The EurAsia Cup starts on Friday morning and our man has dug out a couple of wagers for the biannual bash in Malaysia. Read his preview ahead of all the live action here...
“The world number 14, Paul Casey, will be busting a gut to prove his worth to Captain Bjorn in Malaysia this week and he’s my idea of the value in the Top European Points Scorer market.”
The EurAsia Cup is a biannual match play tournament contested between teams representing the Asian and European Tours.
This is just the third edition of the event but this tournament basically replaces the old Royal Trophy which was staged every year between 2006 and 2013.
With 24 points up for grabs, the two teams will play six fourball matches on Friday, six foursomes on Saturday and 12 singles ties on Sunday. In the event of a tie, Europe will retain the trophy.
First Two EurAsia Cup Results
2016 - Europe 18½-5½
2014 - Tie 10-10
Past Royal Trophy Results
2013 - Europe 8½-7½
2012 - Tie 8-8
2011 - Europe 9-7
2010 - Europe 8½-7½
2009 - Asia 10-6
2008 - No Event
2007 - Europe 12½-3½
2006 - Europe 9 -7
Glenmarie Golf & Country Club, Kuala Lumpur, Malaysia
Par 72, 7,004 yards
Designed by Max Wexler and opened as recently as 1993, Glenmarie also staged the first two editions.
It's described as gently undulating with narrow landing areas on the fairways, parkland looking and tree-lined. Water is in-play on just four holes and the greens, which last time ran at around 10.5 on the stimpmeter, are Bermuda Tiff Dwarf.
Live on Sky Sports all three days - starting on Friday at 03:30 UK and Ireland time
Asian Team - Captained by Arjun Atwal
European Team - Captained by Thomas Bjorn
Rafa Cabrera Bello
A combination of an extremely well-respected captain (Thomas Bjorn) and a fast approaching Ryder Cup on European soil (Paris in September), has resulted in by far the strongest European Team assembling for this event, or for the Royal Trophy, and they're going to take some stopping.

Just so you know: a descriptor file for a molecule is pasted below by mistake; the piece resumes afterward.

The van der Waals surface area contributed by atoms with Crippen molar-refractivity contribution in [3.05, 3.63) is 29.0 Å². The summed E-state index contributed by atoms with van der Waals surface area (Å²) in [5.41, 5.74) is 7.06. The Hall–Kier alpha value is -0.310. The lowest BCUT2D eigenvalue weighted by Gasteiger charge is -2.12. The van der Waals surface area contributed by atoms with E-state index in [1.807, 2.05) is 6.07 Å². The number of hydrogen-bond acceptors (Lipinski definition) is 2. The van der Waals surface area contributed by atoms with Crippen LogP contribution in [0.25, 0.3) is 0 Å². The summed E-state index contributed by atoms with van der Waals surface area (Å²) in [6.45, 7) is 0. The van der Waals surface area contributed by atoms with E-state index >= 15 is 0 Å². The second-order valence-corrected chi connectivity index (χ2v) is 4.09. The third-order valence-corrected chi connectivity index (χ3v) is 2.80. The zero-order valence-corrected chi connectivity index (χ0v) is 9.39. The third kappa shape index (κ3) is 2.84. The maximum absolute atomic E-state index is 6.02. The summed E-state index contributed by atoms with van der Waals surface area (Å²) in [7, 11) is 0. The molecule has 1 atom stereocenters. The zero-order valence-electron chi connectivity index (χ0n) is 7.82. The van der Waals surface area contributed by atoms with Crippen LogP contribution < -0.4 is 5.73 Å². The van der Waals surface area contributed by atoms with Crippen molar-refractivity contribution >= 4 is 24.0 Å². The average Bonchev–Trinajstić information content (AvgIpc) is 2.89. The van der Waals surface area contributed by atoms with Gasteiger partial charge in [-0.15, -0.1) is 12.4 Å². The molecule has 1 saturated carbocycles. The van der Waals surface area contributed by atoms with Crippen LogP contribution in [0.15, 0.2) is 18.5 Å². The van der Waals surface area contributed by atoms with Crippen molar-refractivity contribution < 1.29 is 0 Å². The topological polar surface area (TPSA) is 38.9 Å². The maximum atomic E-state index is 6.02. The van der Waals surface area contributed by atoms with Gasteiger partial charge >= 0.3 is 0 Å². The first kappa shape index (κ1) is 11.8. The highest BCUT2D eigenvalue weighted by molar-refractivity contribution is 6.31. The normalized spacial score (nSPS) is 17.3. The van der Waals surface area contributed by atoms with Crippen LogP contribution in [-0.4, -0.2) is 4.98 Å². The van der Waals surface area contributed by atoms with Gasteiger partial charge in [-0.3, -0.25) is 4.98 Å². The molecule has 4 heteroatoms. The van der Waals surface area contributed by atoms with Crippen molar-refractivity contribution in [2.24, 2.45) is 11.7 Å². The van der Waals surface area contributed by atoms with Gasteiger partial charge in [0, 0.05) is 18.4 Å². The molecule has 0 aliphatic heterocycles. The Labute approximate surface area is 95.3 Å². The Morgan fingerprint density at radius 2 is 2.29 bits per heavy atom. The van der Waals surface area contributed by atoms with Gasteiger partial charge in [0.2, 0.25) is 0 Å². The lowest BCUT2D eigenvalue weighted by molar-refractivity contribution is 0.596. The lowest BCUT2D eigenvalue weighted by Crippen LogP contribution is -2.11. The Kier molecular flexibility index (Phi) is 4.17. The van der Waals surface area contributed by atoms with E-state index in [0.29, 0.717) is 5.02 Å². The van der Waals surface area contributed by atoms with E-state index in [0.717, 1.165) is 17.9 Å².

Bjorn has talked about how strong the Asian Team is but he must be delighted with how seriously the top-drawer European players are taking the tournament. When asked by the European Tour website "How good is it to see some of Europe's top players here this week?" This was his response.
"I think it's amazing. It shows the commitment that they have. I wouldn't say I was surprised about some of them wanting to play, but it's a difficult time of year for a lot of guys in the sense that they are into their pre-season. They are into building for what they want to do for the year coming but the commitment they showed so early and the excitement has been admirable. There was no question about playing. They wanted to play. They wanted to represent Europe and they wanted to represent the Tour and themselves in this event. It was very telling about where European golf is. It's very telling about that the players have a very big commitment to this tournament, but to the Tour, as well. I'm very pleased with the 12 guys that we have here this week."